She was born in Dublin, Ireland, on July 15, 1919, the only child of Anglo-Irish parents. Her father was a bookish civil servant who had served as a cavalry officer during World War I; her mother had trained as an opera singer before marrying. The love of both literature and music instilled in her by her parents proved to be powerful formative influences, and she reportedly began writing at the age of nine. The family moved to London in Iris's childhood and she grew up in the western suburbs of Hammersmith and Chiswich. The 1940s saw Iris receive a first-class degree in classics from Oxford, briefly become a member of the Communist Party (from which she resigned in disappointment), work in Belgian and Austrian refugee camps for the United Nations Rehabilitation and Relief Program, and befriend Jean-Paul Sartre, on whom she wrote what was to be her first published work, a critical study entitled Sartre: Romantic Rationalist (1953). In 1947 she took up a postgraduate studentship at Cambridge, studying philosophy under none other than Ludwig Wittgenstein. The fruits of these philosophical encounters went on to form an important part of her fertile talent as a novelist.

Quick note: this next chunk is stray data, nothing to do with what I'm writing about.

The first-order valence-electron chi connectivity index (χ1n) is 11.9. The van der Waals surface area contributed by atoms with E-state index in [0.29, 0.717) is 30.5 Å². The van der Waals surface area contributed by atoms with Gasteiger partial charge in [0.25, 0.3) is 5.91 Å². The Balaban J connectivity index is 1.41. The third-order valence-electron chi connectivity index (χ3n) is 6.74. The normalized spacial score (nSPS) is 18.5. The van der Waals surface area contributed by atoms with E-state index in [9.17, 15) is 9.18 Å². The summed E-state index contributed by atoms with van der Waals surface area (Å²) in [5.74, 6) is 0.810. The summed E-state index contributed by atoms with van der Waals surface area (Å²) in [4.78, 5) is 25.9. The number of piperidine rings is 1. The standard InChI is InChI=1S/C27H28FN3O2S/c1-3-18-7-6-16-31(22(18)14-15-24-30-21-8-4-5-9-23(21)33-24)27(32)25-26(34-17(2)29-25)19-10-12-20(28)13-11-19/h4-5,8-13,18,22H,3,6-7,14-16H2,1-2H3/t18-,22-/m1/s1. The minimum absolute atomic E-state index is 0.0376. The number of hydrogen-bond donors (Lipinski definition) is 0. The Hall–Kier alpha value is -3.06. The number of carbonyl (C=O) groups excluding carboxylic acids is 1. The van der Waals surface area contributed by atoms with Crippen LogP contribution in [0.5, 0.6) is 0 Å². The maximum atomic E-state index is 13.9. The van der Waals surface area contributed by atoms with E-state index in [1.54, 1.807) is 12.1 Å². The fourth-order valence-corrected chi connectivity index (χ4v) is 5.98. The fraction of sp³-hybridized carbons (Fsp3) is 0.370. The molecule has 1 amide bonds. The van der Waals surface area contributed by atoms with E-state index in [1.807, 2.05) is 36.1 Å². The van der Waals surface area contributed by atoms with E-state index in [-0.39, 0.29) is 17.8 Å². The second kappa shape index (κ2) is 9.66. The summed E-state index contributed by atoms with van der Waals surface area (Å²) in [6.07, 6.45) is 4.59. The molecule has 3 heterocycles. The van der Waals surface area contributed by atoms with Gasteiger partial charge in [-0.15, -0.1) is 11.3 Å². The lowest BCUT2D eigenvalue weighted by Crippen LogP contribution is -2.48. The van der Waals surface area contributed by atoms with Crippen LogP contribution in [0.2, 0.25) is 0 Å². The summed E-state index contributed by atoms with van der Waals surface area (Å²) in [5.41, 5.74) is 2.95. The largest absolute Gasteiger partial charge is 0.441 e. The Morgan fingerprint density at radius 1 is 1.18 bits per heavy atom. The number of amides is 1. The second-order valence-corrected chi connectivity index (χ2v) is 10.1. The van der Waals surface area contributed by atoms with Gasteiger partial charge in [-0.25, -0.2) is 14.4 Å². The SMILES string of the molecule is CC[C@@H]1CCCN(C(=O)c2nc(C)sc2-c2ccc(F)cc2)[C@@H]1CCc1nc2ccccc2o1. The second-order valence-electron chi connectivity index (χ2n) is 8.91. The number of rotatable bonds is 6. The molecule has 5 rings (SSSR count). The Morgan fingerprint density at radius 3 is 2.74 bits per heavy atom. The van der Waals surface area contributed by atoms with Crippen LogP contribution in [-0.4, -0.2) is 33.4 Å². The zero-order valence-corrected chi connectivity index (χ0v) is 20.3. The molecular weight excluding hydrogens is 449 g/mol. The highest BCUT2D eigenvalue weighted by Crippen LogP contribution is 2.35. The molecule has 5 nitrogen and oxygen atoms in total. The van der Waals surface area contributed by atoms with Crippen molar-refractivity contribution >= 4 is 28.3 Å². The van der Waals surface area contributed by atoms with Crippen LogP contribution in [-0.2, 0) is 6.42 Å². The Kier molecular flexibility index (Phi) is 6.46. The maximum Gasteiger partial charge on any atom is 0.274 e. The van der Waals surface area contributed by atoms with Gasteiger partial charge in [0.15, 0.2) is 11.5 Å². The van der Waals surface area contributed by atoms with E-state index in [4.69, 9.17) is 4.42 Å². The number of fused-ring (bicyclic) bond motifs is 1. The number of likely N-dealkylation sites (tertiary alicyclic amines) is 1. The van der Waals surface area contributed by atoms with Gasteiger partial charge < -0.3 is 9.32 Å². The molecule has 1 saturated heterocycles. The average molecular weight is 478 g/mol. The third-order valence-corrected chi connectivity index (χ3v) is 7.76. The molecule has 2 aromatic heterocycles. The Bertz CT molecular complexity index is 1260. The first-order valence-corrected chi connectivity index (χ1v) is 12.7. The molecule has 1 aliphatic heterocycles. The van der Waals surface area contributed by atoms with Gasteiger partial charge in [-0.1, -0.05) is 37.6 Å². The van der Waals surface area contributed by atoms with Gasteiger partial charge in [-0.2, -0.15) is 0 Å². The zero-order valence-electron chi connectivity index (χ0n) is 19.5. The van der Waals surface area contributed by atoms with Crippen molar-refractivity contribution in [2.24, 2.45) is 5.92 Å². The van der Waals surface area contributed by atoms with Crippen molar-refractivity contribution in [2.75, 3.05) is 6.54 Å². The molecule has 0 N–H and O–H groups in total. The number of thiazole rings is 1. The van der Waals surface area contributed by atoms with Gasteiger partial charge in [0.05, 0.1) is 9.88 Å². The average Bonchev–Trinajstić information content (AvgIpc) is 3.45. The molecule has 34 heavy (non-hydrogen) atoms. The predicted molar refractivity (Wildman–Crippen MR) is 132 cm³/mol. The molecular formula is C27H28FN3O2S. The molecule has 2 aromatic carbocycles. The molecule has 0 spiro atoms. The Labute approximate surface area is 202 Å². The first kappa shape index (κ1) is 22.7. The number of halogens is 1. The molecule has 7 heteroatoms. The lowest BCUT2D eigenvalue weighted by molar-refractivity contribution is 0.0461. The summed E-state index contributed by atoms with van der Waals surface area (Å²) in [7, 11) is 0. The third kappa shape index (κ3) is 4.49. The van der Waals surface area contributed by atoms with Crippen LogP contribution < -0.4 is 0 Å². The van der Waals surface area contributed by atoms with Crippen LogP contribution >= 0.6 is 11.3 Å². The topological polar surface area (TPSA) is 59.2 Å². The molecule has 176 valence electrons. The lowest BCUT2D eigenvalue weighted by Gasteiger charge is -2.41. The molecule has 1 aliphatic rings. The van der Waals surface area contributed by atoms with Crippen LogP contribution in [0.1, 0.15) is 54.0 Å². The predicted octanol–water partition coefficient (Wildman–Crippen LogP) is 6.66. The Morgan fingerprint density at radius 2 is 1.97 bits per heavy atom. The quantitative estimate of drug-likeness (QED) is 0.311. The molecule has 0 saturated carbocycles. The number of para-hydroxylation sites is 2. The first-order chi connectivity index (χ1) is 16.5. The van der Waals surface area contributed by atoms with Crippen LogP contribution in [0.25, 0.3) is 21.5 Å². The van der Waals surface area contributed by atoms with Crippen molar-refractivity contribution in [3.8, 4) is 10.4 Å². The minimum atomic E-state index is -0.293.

With three previous novels unpublished, Murdoch made her fiction-writing debut in 1954. Under the Net is a picaresque existentialist adventure set in London and Paris's Left Bank that displays many of the traits for which her later work is so admired: a fast-paced plot, finely wrought settings, imaginatively developed characters, and a strong philosophical concern with moral issues and ethical crises. Surpassing the somewhat derivative existentialist strictures of this nevertheless stunning debut, Murdoch published almost a novel per year throughout the 1950s, '60s, and '70s and continued at a slightly less feverish pace throughout the '80s and early '90s. With each book, she displayed her unique talent for combining a lively, comic touch in characterization and plot with a serious concern for such profound themes as the nature of goodness and human freedom. A novelist and philosopher rolled into one, Iris Murdoch declared in her famous essay "Against Dryness" (1961) that literature "has taken over some of the tasks formerly performed by philosophy." However, she never allowed her novels or her characters to become abstract stand-ins for philosophical viewpoints, asserting in the same essay that the novel should be "a fit house for free characters to live in."